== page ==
United States District Court, Northern District of New York
DELYN AARON LATNIE, Defendant pro se
Mae A. D'Agostino, U.S. District Judge:
On December 29, 2014, Defendant Delyn Aaron Latnie filed a notice of removal which, liberally construed, seeks to remove a criminal court action from the Town of Colonie Justice Court. See Dkt. No. 1. In a Report-Recommendation and Order dated January 7, 2015, Magistrate Judge Hummel denied Plaintiff's application to proceed in forma pauperis ("IFP") and recommended that the Court dismiss Latnie's action. See Dkt. No. 3. Specifically, Magistrate Judge Hummel concluded that removal should not be permitted because Latnie's notice was improperly filed, was untimely, and did not satisfy the requirements for removal of a criminal prosecution set forth in 28 U.S.C. § 1443. See Id . at 5-6. Latnie did not object to the Report-Recommendation and Order.
When a party files specific objections to a magistrate judge's report-recommendation, the district court makes a "de novo determination of those portions of the report or specified proposed findings or recommendations to which objection is made." 28 U.S.C. § 636(b)(1). However, when a party files "[g]eneral or conclusory objections, or objections which merely recite the same arguments [that he] presented to the magistrate judge, " the court reviews those recommendations for clear error. O'Diah v. Mawhir, No. 9:08-CV-322, 2011 WL 933846, *1 (N.D.N.Y. Mar. 16, 2011) (citations and footnote omitted). After the appropriate review, "the court may accept, reject, or modify, in whole or in part, the findings or recommendations made by the magistrate judge." 28 U.S.C. § 636(b)(1).
A litigant's failure to file objections to a magistrate judge's report and recommendation, even when that litigant is proceeding pro se, waives any challenge to the report on appeal. See Cephas v. Nash, 328 F.3d 98, 107 (2d Cir. 2003) (holding that, "[a]s a rule, a party's failure to object to any purported error or omission in a magistrate judge's report waives further judicial review of the point" (citation omitted)). A pro se litigant must be given notice of this rule; notice is sufficient if it informs the litigant that the failure to timely object will result in the waiver of further judicial review and cites pertinent statutory and civil rules authority. See Frank v. Johnson, 968 F.2d 298, 299 (2d Cir. 1992); Small v. Sec'y of Health and Human Servs., 892 F.2d 15, 16 (2d Cir. 1989) (holding that a pro se party's failure to object to a report and recommendation does not waive his right to appellate review unless the report explicitly states that failure to object will preclude appellate review and specifically cites 28 U.S.C. § 636(b)(1) and Rules 72, 6(a), and former 6(e) of the Federal Rules of Civil Procedure).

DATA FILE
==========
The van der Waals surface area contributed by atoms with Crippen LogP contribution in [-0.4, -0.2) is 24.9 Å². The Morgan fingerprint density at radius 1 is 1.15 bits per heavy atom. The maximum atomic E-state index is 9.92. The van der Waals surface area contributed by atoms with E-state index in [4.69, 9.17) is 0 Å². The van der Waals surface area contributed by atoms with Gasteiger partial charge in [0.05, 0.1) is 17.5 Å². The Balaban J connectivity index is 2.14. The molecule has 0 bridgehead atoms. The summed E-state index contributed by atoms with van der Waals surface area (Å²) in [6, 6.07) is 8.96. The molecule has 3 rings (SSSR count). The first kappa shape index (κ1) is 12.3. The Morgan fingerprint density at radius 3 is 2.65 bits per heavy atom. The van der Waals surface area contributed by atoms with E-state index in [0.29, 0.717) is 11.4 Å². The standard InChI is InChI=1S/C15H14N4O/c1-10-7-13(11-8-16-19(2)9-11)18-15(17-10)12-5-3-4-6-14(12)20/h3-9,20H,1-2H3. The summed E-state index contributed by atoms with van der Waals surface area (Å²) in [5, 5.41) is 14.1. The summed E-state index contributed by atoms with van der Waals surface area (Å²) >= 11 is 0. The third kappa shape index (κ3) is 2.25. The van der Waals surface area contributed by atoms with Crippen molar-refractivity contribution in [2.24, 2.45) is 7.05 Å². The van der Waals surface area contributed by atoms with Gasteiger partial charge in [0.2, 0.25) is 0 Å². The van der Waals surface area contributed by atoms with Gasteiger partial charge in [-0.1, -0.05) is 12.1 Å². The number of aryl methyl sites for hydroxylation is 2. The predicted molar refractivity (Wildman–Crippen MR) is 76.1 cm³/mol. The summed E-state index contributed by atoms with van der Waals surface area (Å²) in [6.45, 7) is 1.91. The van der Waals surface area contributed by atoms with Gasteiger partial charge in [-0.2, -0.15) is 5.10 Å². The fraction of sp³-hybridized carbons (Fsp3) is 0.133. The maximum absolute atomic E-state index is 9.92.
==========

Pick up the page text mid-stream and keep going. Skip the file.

Pursuant to 28 U.S.C. § 1443, a defendant may remove two types of criminal prosecutions commenced in a state court to a federal district court: (1) a prosecution "[a]gainst any person who is denied or cannot enforce in the courts of such State a right under any law providing for the equal civil rights of citizens of the United States, or of all persons within the jurisdiction thereof; and (2) "(f)or any act under color of authority derived from any law providing for equal rights, or for refusing to do any act on the ground that it would be inconsistent with such law." 28 U.S.C. § 1443. A defendant desiring such removal must file a notice of removal "containing a short and plain statement of the grounds for removal, together with a copy of all process, pleadings, and orders served upon such defendant . . . in such action." Id. § 1445(a). The defendant shall file the notice "not later than 30 days after the arraignment in the State court, or any time before trial, whichever is earlier, " except for good cause shown. Id. § 1445(b)(1).
Having carefully reviewed the thorough and well-reasoned Report-Recommendation and Order, Latnie's submissions, and the applicable law, the Court finds that Magistrate Judge Hummel correctly determined that Latnie's notice of removal was improperly and untimely filed and did not contain allegations satisfying the requirements for removal. Furthermore, the Court agrees with Magistrate Judge Hummel's conclusion that although summary remand would ordinarily be appropriate, the Court has insufficient information about the criminal prosecution to order a remand. Accordingly, the Court hereby ORDERS that Magistrate Judge Hummel's Report-Recommendation and Order (Dkt. No. 3) is ADOPTED in its entirety for the reasons set forth therein; and ...